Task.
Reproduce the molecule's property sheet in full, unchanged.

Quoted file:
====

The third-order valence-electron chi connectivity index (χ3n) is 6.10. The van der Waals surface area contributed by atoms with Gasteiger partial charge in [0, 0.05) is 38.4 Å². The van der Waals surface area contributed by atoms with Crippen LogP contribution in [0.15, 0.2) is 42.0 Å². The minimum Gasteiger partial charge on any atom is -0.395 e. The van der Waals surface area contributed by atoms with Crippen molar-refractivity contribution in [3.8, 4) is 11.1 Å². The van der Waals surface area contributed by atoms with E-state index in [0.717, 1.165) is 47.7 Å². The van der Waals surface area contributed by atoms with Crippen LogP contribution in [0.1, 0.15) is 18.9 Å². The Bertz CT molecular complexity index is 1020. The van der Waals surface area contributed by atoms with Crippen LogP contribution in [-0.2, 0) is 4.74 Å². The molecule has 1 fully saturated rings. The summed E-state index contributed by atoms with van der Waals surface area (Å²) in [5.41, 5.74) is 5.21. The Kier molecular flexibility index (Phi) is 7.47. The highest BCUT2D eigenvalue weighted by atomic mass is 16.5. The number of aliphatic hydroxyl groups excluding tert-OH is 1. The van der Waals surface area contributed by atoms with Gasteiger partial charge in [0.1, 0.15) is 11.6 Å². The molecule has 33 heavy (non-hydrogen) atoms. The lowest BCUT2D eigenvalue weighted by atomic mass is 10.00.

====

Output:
The third-order valence-electron chi connectivity index (χ3n) is 6.10. The van der Waals surface area contributed by atoms with Gasteiger partial charge in [0, 0.05) is 38.4 Å². The van der Waals surface area contributed by atoms with Crippen LogP contribution in [0.15, 0.2) is 42.0 Å². The minimum Gasteiger partial charge on any atom is -0.395 e. The van der Waals surface area contributed by atoms with Crippen molar-refractivity contribution in [3.8, 4) is 11.1 Å². The van der Waals surface area contributed by atoms with E-state index in [0.717, 1.165) is 47.7 Å². The van der Waals surface area contributed by atoms with Crippen LogP contribution in [0.1, 0.15) is 18.9 Å². The Bertz CT molecular complexity index is 1020. The van der Waals surface area contributed by atoms with Crippen LogP contribution in [-0.2, 0) is 4.74 Å². The molecule has 1 fully saturated rings. The summed E-state index contributed by atoms with van der Waals surface area (Å²) in [5.41, 5.74) is 5.21. The Kier molecular flexibility index (Phi) is 7.47. The highest BCUT2D eigenvalue weighted by atomic mass is 16.5. The number of aliphatic hydroxyl groups excluding tert-OH is 1. The van der Waals surface area contributed by atoms with Gasteiger partial charge in [0.1, 0.15) is 11.6 Å². The molecule has 33 heavy (non-hydrogen) atoms. The lowest BCUT2D eigenvalue weighted by atomic mass is 10.00.